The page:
Warning: this story contains graphic content
Jurors at the Michael Rafferty murder trial strained to digest the complexities of DNA analysis on Wednesday, but at the end of the day’s evidence, one statistic was plain: By odds of 28 billion to 1, a minuscule bloodstain on a rear door frame of his car likely came from Victoria (Tori) Stafford, the eight-year-old girl he is accused of raping and beating to death.
Mr. Rafferty, too, left a footprint of sorts in his battered 2003 Honda Civic: Microscopic traces of semen, estimated at 250 billion to 1 to be his.
And so did a third person, almost certainly his co-accused and former girlfriend, Terri-Lynne McClintic.
There is only one chance in 11 trillion that minute specks of blood detected on the passenger seat were not from Ms. McClintic, the trial was told, without any elaboration.
Other forensic findings included two blond scalp hairs on Mr. Rafferty’s peacoat, and a scrap of car upholstery that appeared to have come from the Honda’s missing rear seat.
Two scientists from the Centre of Forensic Sciences in Toronto outlined the highly technical forensic data that underpins the prosecution’s case.
Mr. Rafferty’s coat and the Honda were seized after he and Ms. McClintic were arrested in May, 2009, and charged with Tori’s kidnapping and murder.
Mr. Rafferty, 31, has pleaded not guilty to first-degree murder, sexual assault causing bodily harm and abduction.
The tiny red-brown bloodstain was found on a rubber door moulding and derived from two people, one female, CFS biologist Jennifer McLean told prosecutor Michael Carnegie. It was compared to samples from Tori lifted from a lice comb and a tooth and from the two accused.
Definitive conclusions about DNA are rarely presented at murder trials, because they cannot account for every human on the planet. The usual way of assessing such results is by asking what is the mathematical likelihood the DNA belongs to a stranger selected at random.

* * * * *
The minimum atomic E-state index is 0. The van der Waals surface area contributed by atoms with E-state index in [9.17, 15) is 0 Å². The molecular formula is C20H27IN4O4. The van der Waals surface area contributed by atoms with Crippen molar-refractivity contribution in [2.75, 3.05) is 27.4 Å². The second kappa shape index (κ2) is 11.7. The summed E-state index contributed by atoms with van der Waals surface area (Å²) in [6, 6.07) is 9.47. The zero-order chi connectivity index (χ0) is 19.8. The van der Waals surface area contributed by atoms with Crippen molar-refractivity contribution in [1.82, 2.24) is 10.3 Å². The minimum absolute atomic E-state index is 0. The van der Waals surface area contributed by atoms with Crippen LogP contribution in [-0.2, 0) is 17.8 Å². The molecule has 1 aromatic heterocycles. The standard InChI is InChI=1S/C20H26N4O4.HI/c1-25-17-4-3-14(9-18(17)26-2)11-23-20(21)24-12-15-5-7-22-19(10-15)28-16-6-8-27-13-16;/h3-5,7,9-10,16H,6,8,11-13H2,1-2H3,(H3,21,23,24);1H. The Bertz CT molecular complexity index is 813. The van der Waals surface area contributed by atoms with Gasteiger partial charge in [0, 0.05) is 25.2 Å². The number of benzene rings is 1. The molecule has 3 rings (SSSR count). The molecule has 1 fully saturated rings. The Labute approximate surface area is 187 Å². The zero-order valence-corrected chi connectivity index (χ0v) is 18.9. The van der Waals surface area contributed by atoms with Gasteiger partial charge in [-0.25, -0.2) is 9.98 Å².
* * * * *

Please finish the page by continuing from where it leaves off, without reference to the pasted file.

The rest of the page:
In Tori’s case, the odds of the blood on the moulding not belonging to her or a relative are 28 billion to one, Ms. McLean testified.
The piece of grey upholstery material found on the floor of the car appeared to match the fabric of the car’s rear seat, Barbara Doupe, a CFS specialist in hair fibres and textile damage, told the trial.
The upholstery was “indistinguishable” from that of a Honda Civic of the same year, the jury was told.
Ms. Doupe testified that the triangular-shaped strip of material, measuring 3.5 centimetres by 0.5 centimetres, had been sliced from the seat with a blade that left cut marks consistent with a blue utility knife seized from Mr. Rafferty.
The Mastercraft utility knife was examined too, she said, but its disposable blade had been removed.
Ms. McClintic has testified that, after Tori was kidnapped from outside her school in Woodstock, Ont., she was concealed on the back seat of the Honda under the peacoat.
In all, 84 different items were submitted to the CFS experts. “It’s on the larger scale of what we normally see,” Ms. McLean said.
Clad in a dark suit and striped tie, Mr. Rafferty for the most part sat quietly in the prisoner’s box, leaning back, his eyes half closed.
But late in the afternoon, he gave a rare display of emotion.
Briefly in the witness box was 30-year-old Alexis Lane, whom Mr. Rafferty had dated until just a few days before Tori was killed.
The prosecution contends that the Honda’s back seat was jettisoned to get rid of incriminating evidence after Tori’s murder, and Ms. Lane was called to tell the jury that when she last saw Mr. Rafferty, both seats were intact.
As she left the courtroom, Mr. Rafferty watched her in tears, leaning forward and wiping his eyes.